Feb 21, 2014 - Justin Emond

Creating a Tracking Pixel with Drupal

For a recent client project we need to track whether a user registering on the site had recently seen an ad promoting registration. If the user clicked on the ad and immediately registered we wouldn’t have to do anything beyond standard Google Analytics custom campaign tracking codes.

This is an easy problem for cookies to solve, with one wrinkle. Let’s say our registration form was on spacetowel.com and the ad would run on luxurycement.com. Because of the cross domain security cookie policy, cookies set by one domain can’t be read by another. (This prevents you from making a site that grabs the unique session IDs for other sites you don’t control.)

Since we can’t read a cookie set by luxurycement.com, spacetowel.com needs to serve an asset on luxurycement.com. Enter the tracking pixel, stage right. A tracking pixel is most commonly a transparent 1x1 gif. Since we are serving a HTTP request for the client’s browser, to load our image, we can write a cookie that we can later read. Once the cookie is created it’s trivial for us to check for it during registration and track along with that registration if the user had seen the ad.

Serving a tracking pixel with Drupal is very easy. First we register a custom page callback:

 * Implements hook_menu().
function dm_tracking_pixel_menu() {
  $items = array();
  $items['track.gif'] = array(
    'page callback' => 'dm_tracking_pixel_gif',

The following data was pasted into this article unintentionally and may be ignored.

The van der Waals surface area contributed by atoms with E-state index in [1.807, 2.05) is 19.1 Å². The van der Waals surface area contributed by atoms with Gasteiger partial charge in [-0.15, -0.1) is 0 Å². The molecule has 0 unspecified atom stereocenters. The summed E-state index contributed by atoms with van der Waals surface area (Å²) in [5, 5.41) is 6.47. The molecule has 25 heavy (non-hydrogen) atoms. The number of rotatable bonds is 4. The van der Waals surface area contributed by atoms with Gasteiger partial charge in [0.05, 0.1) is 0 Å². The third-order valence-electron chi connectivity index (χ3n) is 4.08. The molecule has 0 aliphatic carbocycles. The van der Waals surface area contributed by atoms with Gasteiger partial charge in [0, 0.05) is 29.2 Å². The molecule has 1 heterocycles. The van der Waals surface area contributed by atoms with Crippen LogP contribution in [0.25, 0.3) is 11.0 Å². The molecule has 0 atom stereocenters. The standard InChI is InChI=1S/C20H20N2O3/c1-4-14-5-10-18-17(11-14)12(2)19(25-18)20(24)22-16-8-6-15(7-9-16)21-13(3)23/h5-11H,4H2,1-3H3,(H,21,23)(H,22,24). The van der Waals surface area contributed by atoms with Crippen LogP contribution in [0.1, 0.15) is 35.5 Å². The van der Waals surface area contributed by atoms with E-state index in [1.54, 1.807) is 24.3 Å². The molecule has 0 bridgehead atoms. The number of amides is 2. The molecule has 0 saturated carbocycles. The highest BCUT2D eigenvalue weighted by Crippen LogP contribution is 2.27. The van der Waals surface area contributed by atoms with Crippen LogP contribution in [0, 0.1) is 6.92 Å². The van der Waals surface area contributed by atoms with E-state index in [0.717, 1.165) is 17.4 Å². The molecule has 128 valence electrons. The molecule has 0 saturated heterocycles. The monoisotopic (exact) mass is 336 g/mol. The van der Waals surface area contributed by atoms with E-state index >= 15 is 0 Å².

'file' => 'dm_tracking_pixel.pages.inc',
    'access arguments' => array('access tracking pixel'),
  return $items;


This would make spacetowel.com/track.gif return an image from Drupal. The magic happens in dm_tracking_pixel_gif(). This routine was based on an excellent example on Stack Overflow.


 * Page callback for showing a simple tracking pixel.
function dm_tracking_pixel_gif() {
  // Ensure the tracking pixel is always served by Drupal so the cookie is set.
  // Store the last time they saw an ad.
  $cookie_data = array();
  // Set some data you want to store here, and then set the cookie.
  if (function_exists('apache_setenv')) {
    apache_setenv('no-gzip', 1);
  ini_set('zlib.output_compression', 0);
  if (ob_get_level() == 0) {
  drupal_add_http_header('Content-encoding', 'none');
  drupal_add_http_header('Content-type', 'image/gif');
  drupal_add_http_header('Content-Length', '42');
  drupal_add_http_header('Cache-Control', 'private, no-cache, no-cache=Set-Cookie, proxy-revalidate');
  drupal_add_http_header('Expires', 'Wed, 11 Jan 2000 12:59:00 GMT');
  drupal_add_http_header('Last-Modified', 'Wed, 11 Jan 2006 12:59:00 GMT');
  drupal_add_http_header('Pragma', 'no-cache');
  // This is the actual image, no GD library required!
  echo sprintf('%c%c%c%c%c%c%c%c%c%c%c%c%c%c%c%c%c%c%c%c%c%c%c%c%c%c%c%c%c%c%c%c%c%c%c%c%c%c%c%c%c%c%',71,73,70,56,57,97,1,0,1,0,128,255,0,192,192,192,0,0,0,33,249,4,1,0,0,0,0,44,0,0,0,0,1,0,1,0,0,2,2,68,1,0,59);


Ensure that your ad team adds a call to the tracking pixel (in the form of an HTML image tag) in your ads, and you are set.

Update January 2017: Here is a helpful guide to the new Google URL Builder.